Assuming you have created a new file with the filename stability.sh, at the command line in the location of the script file (or providing a qualified path to that file):
First, ensure the script can be executed (run) by providing the required permissions:
sudo chmod +x stability.sh
Next, run the script:
sudo ./stability.sh
Note: the script requires write permissions, hence the use of the sudo prefix
Note: to execute a script in Linux it is necessary to provide a path along with the script filename. If the script is located in the currently selected directory, use ‘./’ as the path.

Raspbian Command Line - Launching the Stability.sh script
Raspbian Command Line – Launching the Stability.sh script

Stability Testing Script – Results

Assuming that no errors occurred during the read or write tests, the script will report:

Not crashed yet, probably stable.

Raspbian Command Line - Stability.sh script completed run
Raspbian Command Line – Stability.sh script completed run

Stability Test Script

Script obtained from elinux.org – it is probably wise to check for a newer version before running this code.

[ Stability Test Script code can be found below the following links ]

A Labour of Love

Retro Resolution is entirely a labour of love. Please consider offering a donation if the information here has helped illuminate, enlighten, or otherwise assisted you!
Donate Using PayPal

Related Posts

Overclocking and Stability Testing the Raspberry Pi

About
Disclaimers
Privacy Policy
Terms and Conditions
© Retro Resolution

Stability Test Script Code


#!/bin/bash
#Simple stress test for system. If it survives this, it's probably stable.
#Free software, GPL2+


echo "Testing overclock stability..."
#Max out the CPU in the background (one core). Heats it up, loads the power-supply.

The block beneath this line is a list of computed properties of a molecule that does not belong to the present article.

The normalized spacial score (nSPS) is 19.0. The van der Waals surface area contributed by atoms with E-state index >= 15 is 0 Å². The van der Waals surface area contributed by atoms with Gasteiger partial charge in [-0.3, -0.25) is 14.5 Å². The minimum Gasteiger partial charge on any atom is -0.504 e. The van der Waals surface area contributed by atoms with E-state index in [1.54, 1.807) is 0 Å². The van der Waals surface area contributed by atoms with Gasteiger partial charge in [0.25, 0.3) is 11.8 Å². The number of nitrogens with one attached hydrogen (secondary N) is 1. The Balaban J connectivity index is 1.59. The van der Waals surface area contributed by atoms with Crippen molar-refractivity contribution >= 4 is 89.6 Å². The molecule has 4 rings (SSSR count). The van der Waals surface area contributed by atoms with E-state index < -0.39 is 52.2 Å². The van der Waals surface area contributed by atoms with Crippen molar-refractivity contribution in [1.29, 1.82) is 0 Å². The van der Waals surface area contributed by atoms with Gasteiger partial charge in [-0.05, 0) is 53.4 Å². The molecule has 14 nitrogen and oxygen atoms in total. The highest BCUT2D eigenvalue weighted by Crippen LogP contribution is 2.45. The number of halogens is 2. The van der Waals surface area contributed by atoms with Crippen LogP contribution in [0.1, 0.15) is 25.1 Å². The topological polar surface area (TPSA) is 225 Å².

nice yes >/dev/null &


#Read the entire SD card 10x. Tests RAM and I/O
for i in `seq 1 10`; do echo reading: $i; sudo dd if=/dev/mmcblk0 of=/dev/null bs=4M; done


#Writes 512 MB test file, 10x.
for i in `seq 1 10`; do echo writing: $i; dd if=/dev/zero of=deleteme.dat bs=1M count=512; sync; done

#Clean up
killall yes
rm deleteme.dat


#Print summary. Anything nasty will appear in dmesg.
echo -n "CPU freq: " ; cat /sys/devices/system/cpu/cpu0/cpufreq/scaling_cur_freq
echo -n "CPU temp: " ; cat /sys/class/thermal/thermal_zone0/temp
dmesg | tail


echo "Not crashed yet, probably stable."

Advertisements

4 thoughts on “Overclocking and Stability Testing the Raspberry Pi 2 – Part 4: SD Storage Testing

  1. Just curious, how long should stability.sh take to run? I’ve been waiting half an hour, and “reading: 1” is the last line printed. The cores are all pinned and sitting at 70C (checked by opening a second ssh connection), and I can obviously still access the device, so it doesn’t appear to have crashed.

    Like

Please Leave a Reply! Anonymous comments and 'markdown' formatting enabled.

Fill in your details below or click an icon to log in:

WordPress.com Logo

You are commenting using your WordPress.com account. Log Out / Change )

Twitter picture

You are commenting using your Twitter account. Log Out / Change )

Facebook photo

You are commenting using your Facebook account. Log Out / Change )

Google+ photo

You are commenting using your Google+ account. Log Out / Change )

Connecting to %s